Informational Text Features: Finding features on your own
Lesson 3 of 5
Objective: SWBAT apply Informational Text Features to their own text independently.
I like to spend a sufficient amount of time on each strategy to allow for an introduction, modeling, scaffolding, independent practice, assessment, and reflection. Therefore, I spend approximately 1 week on each strategy and follow a similar instructional routine. This is day 3 of Informational Text Features Week – Independent Practice.
Connection: I always start by connecting today’s lesson to something kids have previously learned so that it triggers their schema and background knowledge. Since this is the third day they are practicing Informational Text Features, I make a connection to the scaffolding lesson we did yesterday. I ask students what strategy we are working on this week and wait for them to say Text Features. This time, I want them to remind me what Text Features are, which are the features found in non-fiction text that help you learn and locate information quickly.
Teaching Point: This is when I tell kids explicitly what we will be working on. I say, “Today, I want you to apply the Text Features strategy to whatever book you are reading on your own.” I use a feature-rich non-fiction book and model the use of a sticky note to identify the features that are available. I always write my name and class # at the top of the sticky note, then the title of the book underneath my name before I model the task at hand.
Active Engagement: This is where students get to try out the strategy that I just taught them. I ask them to think about the question, “Do all non-fiction books have all of the Informational Text Features?” They should say no as we have discussed this before. Then ask, “What is the one feature that a book must have to be considered an informational or non-fiction book?” After a minute or two of thinking time, I tell them to turn and talk to their partner to share some ideas. I give the students a few minutes then call on some to share. Hopefully, students will share that the only feature that it must have is information about a real topic. I remind them that the other features can be added to enhance the reading experience.
Link to Ongoing Work: During this portion of the mini-lesson, I give the students a task that they will focus on during Independent Reading time. Now that they are familiar with Text Features, I tell them that during Independent Reading, their job is to prepare a sticky note for our Post-It Parking Lot with any informational book of their choice. The day before, they practiced the strategy with text that I chose so today they get an opportunity to apply the strategy to the books that they choose. I expect them to have their sticky note prepared by the end of Independent Reading time. When they finish their task, they should continue reading books from their browsing box. At the end of Reader’s Workshop, they will place their sticky note on the Post-It Parking Lot and then gather at the carpet to share a few examples. I remind students that I will only share sticky notes that are complete and correct.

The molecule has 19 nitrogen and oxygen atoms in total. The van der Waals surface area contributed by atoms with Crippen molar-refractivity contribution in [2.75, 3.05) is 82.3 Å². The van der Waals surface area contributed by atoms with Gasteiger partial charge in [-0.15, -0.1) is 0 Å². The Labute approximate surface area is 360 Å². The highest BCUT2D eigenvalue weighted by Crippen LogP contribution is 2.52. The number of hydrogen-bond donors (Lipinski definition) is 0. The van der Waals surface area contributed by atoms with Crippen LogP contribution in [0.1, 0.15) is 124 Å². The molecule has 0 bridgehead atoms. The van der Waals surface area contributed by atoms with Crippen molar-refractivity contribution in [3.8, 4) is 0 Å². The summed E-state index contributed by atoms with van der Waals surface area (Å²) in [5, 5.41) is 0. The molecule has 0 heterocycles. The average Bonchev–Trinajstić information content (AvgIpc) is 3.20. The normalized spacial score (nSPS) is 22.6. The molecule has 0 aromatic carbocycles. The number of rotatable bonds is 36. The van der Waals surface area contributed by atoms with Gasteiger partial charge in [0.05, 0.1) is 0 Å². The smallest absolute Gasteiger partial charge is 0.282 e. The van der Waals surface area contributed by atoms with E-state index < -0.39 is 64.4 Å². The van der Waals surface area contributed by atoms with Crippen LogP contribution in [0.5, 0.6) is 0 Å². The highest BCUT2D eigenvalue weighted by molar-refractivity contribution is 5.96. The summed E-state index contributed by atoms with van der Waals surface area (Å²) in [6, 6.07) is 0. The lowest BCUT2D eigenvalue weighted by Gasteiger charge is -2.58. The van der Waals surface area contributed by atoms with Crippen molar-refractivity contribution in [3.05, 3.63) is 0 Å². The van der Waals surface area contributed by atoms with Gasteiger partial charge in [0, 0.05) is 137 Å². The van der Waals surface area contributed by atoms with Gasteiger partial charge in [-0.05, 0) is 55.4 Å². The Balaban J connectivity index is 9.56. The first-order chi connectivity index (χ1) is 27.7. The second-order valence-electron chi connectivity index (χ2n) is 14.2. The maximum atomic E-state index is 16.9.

Transition Time: Every day after the mini-lesson, students get 5 minutes of Prep Time to choose new books (if needed), find a comfy spot, use the bathroom, and anything else they might need to do to prepare for 40 minutes of uninterrupted Independent Reading.
Guided Practice: Today, I will be conferencing with students right at their comfy spots and asking them to show me their sticky notes. This is also when I could pull students for assessments, one-on-one reading, strategy groups, or guided reading groups.
At the end of 40 minutes, I remind students that their job during reading time was to complete a sticky note with their name, class #, book title, and the Informational Text Features found in their book. Then I ask them to place it in their designated class # spot on the Post-It Parking Lot. While students are putting their browsing boxes away, I scan the sticky notes to find a few great examples to share. Once students gather at the carpet, I share the complete and correct examples with the class. I then tell them that we will continue our Informational Text Features work tomorrow. Reader’s Workshop has come to an end.